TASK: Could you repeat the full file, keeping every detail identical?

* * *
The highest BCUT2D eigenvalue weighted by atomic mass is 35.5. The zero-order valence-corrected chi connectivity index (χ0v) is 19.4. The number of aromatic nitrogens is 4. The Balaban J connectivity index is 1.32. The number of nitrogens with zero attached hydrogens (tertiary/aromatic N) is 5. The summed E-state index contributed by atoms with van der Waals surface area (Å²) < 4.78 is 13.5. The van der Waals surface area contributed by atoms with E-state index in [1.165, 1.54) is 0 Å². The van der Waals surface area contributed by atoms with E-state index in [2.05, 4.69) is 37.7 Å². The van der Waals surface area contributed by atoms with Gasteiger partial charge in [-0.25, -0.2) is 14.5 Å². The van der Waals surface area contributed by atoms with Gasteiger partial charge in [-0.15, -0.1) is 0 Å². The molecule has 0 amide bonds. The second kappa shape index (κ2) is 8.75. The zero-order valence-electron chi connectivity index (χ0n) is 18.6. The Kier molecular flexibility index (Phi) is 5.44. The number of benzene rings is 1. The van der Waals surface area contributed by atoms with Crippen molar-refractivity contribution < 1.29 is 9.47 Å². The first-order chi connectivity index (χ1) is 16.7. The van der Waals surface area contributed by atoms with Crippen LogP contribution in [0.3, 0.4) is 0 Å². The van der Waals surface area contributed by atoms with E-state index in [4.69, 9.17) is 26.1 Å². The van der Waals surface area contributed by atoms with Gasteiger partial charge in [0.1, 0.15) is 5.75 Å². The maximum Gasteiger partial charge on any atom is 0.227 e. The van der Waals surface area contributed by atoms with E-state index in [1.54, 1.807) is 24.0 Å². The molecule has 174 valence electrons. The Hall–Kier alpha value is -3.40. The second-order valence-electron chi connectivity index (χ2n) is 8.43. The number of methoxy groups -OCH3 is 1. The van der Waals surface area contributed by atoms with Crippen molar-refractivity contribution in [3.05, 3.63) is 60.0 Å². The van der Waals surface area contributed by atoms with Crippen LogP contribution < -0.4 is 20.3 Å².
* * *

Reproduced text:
The highest BCUT2D eigenvalue weighted by atomic mass is 35.5. The zero-order valence-corrected chi connectivity index (χ0v) is 19.4. The number of aromatic nitrogens is 4. The Balaban J connectivity index is 1.32. The number of nitrogens with zero attached hydrogens (tertiary/aromatic N) is 5. The summed E-state index contributed by atoms with van der Waals surface area (Å²) < 4.78 is 13.5. The van der Waals surface area contributed by atoms with E-state index in [1.165, 1.54) is 0 Å². The van der Waals surface area contributed by atoms with E-state index in [2.05, 4.69) is 37.7 Å². The van der Waals surface area contributed by atoms with Gasteiger partial charge in [-0.25, -0.2) is 14.5 Å². The van der Waals surface area contributed by atoms with Gasteiger partial charge in [-0.15, -0.1) is 0 Å². The molecule has 0 amide bonds. The second kappa shape index (κ2) is 8.75. The zero-order valence-electron chi connectivity index (χ0n) is 18.6. The Kier molecular flexibility index (Phi) is 5.44. The number of benzene rings is 1. The van der Waals surface area contributed by atoms with Crippen molar-refractivity contribution < 1.29 is 9.47 Å². The first-order chi connectivity index (χ1) is 16.7. The van der Waals surface area contributed by atoms with Crippen LogP contribution in [0.3, 0.4) is 0 Å². The van der Waals surface area contributed by atoms with E-state index in [4.69, 9.17) is 26.1 Å². The van der Waals surface area contributed by atoms with Gasteiger partial charge in [0.1, 0.15) is 5.75 Å². The maximum Gasteiger partial charge on any atom is 0.227 e. The van der Waals surface area contributed by atoms with E-state index in [1.54, 1.807) is 24.0 Å². The molecule has 174 valence electrons. The Hall–Kier alpha value is -3.40. The second-order valence-electron chi connectivity index (χ2n) is 8.43. The number of methoxy groups -OCH3 is 1. The van der Waals surface area contributed by atoms with Crippen molar-refractivity contribution in [3.05, 3.63) is 60.0 Å². The van der Waals surface area contributed by atoms with Crippen LogP contribution < -0.4 is 20.3 Å².